**Feature Scaling or Standardization**: It is a step of Data Pre Processing which is applied to independent variables or features of data. It basically helps to normalise the data within a particular range. Sometimes, it also helps in speeding up the calculations in an algorithm.

**Package Used:**

sklearn.preprocessing

**Import:**

from sklearn.preprocessing import StandardScaler

** Formula used in Backend**

Standardisation replaces the values by their Z scores.

Mostly the **Fit** method is used for Feature scaling

fit(X, y = None) Computes the mean and std to be used for later scaling.

`import` `pandas as pd ` `from` `sklearn.preprocessing ` `import` `StandardScaler ` ` ` `# Read Data from CSV ` `data ` `=` `read_csv(` `'Geeksforgeeks.csv'` `) ` `data.head() ` ` ` `# Initialise the Scaler ` `scaler ` `=` `StandardScaler() ` ` ` `# To scale data ` `scaler.fit(data) ` |

*chevron_right*

*filter_none*

**Why and Where to Apply Feature Scaling?**

Real world dataset contains features that highly vary in magnitudes, units, and range. Normalisation should be performed when the scale of a feature is irrelevant or misleading and not should Normalise when the scale is meaningful.

The algorithms which use Euclidean Distance measure are sensitive to Magnitudes. Here feature scaling helps to weigh all the features equally.

Formally, If a feature in the dataset is big in scale compared to others then in algorithms where Euclidean distance is measured this big scaled feature becomes dominating and needs to be normalized.

**Examples of Algorithms where Feature Scaling matters **

1. **K-Means** uses the Euclidean distance measure here feature scaling matters.

2. **K-Nearest-Neighbours** also require feature scaling.

3. **Principal Component Analysis (PCA)**: Tries to get the feature with maximum variance, here too feature scaling is required.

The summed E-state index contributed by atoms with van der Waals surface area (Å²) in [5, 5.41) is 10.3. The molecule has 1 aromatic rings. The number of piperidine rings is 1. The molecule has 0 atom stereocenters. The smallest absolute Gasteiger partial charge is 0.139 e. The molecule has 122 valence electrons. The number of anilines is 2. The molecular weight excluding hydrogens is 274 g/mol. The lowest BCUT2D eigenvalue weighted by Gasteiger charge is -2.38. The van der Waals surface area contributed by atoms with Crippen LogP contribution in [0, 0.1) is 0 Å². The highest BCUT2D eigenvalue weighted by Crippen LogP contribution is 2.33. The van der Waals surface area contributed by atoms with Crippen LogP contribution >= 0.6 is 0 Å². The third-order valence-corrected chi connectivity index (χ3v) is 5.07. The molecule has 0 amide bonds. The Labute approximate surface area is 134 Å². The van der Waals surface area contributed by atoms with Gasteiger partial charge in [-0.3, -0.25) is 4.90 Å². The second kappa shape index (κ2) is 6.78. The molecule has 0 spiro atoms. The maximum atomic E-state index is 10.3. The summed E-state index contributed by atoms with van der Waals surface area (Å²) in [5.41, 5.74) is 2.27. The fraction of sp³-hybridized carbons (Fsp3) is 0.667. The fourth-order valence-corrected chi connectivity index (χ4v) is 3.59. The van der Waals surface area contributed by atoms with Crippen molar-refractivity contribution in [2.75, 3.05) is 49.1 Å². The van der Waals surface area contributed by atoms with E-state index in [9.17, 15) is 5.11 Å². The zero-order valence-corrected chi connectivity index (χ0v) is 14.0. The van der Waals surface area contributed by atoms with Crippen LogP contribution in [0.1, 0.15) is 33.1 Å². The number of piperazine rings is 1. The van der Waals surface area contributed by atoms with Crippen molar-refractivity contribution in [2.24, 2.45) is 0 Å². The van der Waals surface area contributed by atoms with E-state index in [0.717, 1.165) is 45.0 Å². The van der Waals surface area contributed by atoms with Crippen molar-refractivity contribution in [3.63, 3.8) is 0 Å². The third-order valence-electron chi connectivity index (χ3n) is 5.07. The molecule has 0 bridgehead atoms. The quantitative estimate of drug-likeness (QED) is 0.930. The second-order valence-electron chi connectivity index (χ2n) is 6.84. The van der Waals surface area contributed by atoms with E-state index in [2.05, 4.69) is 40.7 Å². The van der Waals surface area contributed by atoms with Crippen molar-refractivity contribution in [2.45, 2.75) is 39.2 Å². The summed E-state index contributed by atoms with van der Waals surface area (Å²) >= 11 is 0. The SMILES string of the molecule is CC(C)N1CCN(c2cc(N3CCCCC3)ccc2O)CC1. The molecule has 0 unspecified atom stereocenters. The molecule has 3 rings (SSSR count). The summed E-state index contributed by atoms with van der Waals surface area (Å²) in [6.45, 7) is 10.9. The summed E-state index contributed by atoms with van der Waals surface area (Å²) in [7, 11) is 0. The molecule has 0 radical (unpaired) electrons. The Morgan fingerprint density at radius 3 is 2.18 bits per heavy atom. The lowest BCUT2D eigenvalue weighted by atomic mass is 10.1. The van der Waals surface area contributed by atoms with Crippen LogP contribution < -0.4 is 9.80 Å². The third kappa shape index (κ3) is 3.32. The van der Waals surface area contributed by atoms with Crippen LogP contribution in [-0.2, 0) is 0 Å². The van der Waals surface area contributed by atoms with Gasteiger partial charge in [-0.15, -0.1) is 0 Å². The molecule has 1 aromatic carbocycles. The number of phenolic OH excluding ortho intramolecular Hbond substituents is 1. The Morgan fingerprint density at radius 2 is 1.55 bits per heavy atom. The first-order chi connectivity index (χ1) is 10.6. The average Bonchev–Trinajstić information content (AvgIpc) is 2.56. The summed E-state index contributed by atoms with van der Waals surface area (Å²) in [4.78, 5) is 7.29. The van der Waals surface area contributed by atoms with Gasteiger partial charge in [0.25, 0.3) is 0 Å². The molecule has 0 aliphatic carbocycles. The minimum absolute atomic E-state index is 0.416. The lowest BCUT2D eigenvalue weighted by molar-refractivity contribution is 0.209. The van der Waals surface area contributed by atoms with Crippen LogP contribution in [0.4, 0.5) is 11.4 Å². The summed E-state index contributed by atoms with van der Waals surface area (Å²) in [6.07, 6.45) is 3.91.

4. **Gradient Descent**: Calculation speed increase as Theta calculation becomes faster after feature scaling.

**Note:** Naive Bayes, Linear Discriminant Analysis, and Tree-Based models are not affected by feature scaling.

In Short, any Algorithm which is **Not** Distance based is **Not** affected by Feature Scaling.

Attention reader! Don’t stop learning now. Get hold of all the important CS Theory concepts for SDE interviews with the CS Theory Course at a student-friendly price and become industry ready.

## Recommended Posts:

- Overview of Scaling: Vertical And Horizontal Scaling
- ML | Feature Scaling - Part 1
- ML | Feature Scaling – Part 2
- Apply a function to each row or column in Dataframe using pandas.apply()
- Image Processing in Python (Scaling, Rotating, Shifting and Edge Detection)
- Python - Scaling image using pgmagic
- Feature matching using ORB algorithm in Python-OpenCV
- Parameters for Feature Selection
- ML | Feature Mapping
- Feature Extraction Techniques - NLP
- ML | Chi-square Test for feature selection
- Chi-Square Test for Feature Selection - Mathematical Explanation
- ML | Extra Tree Classifier for Feature Selection
- Pyspark | Linear regression with Advanced Feature Dataset using Apache MLlib
- Sklearn | Feature Extraction with TF-IDF
- Feature Encoding Techniques - Machine Learning
- PyQt5 QDockWidget – Getting Feature change signal
- Python | Pandas.apply()
- Python | Pandas Series.apply()
- Apply changes to all the images in given folder - Using Python PIL

If you like GeeksforGeeks and would like to contribute, you can also write an article using contribute.geeksforgeeks.org or mail your article to contribute@geeksforgeeks.org. See your article appearing on the GeeksforGeeks main page and help other Geeks.

Please Improve this article if you find anything incorrect by clicking on the "Improve Article" button below.